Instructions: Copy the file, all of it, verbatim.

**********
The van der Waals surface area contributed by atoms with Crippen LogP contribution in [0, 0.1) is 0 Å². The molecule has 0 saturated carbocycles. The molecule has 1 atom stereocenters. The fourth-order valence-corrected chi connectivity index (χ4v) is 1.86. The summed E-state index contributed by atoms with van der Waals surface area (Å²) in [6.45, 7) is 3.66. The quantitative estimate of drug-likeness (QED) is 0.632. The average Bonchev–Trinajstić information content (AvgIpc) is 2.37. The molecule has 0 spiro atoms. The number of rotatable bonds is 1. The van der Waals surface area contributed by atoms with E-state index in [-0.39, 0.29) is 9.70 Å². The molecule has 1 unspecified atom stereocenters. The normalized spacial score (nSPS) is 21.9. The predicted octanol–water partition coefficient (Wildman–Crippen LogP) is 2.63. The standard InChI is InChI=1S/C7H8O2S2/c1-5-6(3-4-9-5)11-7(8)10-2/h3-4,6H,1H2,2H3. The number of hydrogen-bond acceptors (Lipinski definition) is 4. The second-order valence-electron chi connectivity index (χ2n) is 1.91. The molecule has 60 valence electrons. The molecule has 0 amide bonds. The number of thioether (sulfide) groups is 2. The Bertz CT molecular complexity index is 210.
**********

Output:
The van der Waals surface area contributed by atoms with Crippen LogP contribution in [0, 0.1) is 0 Å². The molecule has 0 saturated carbocycles. The molecule has 1 atom stereocenters. The fourth-order valence-corrected chi connectivity index (χ4v) is 1.86. The summed E-state index contributed by atoms with van der Waals surface area (Å²) in [6.45, 7) is 3.66. The quantitative estimate of drug-likeness (QED) is 0.632. The average Bonchev–Trinajstić information content (AvgIpc) is 2.37. The molecule has 0 spiro atoms. The number of rotatable bonds is 1. The van der Waals surface area contributed by atoms with E-state index in [-0.39, 0.29) is 9.70 Å². The molecule has 1 unspecified atom stereocenters. The normalized spacial score (nSPS) is 21.9. The predicted octanol–water partition coefficient (Wildman–Crippen LogP) is 2.63. The standard InChI is InChI=1S/C7H8O2S2/c1-5-6(3-4-9-5)11-7(8)10-2/h3-4,6H,1H2,2H3. The number of hydrogen-bond acceptors (Lipinski definition) is 4. The second-order valence-electron chi connectivity index (χ2n) is 1.91. The molecule has 60 valence electrons. The molecule has 0 amide bonds. The number of thioether (sulfide) groups is 2. The Bertz CT molecular complexity index is 210.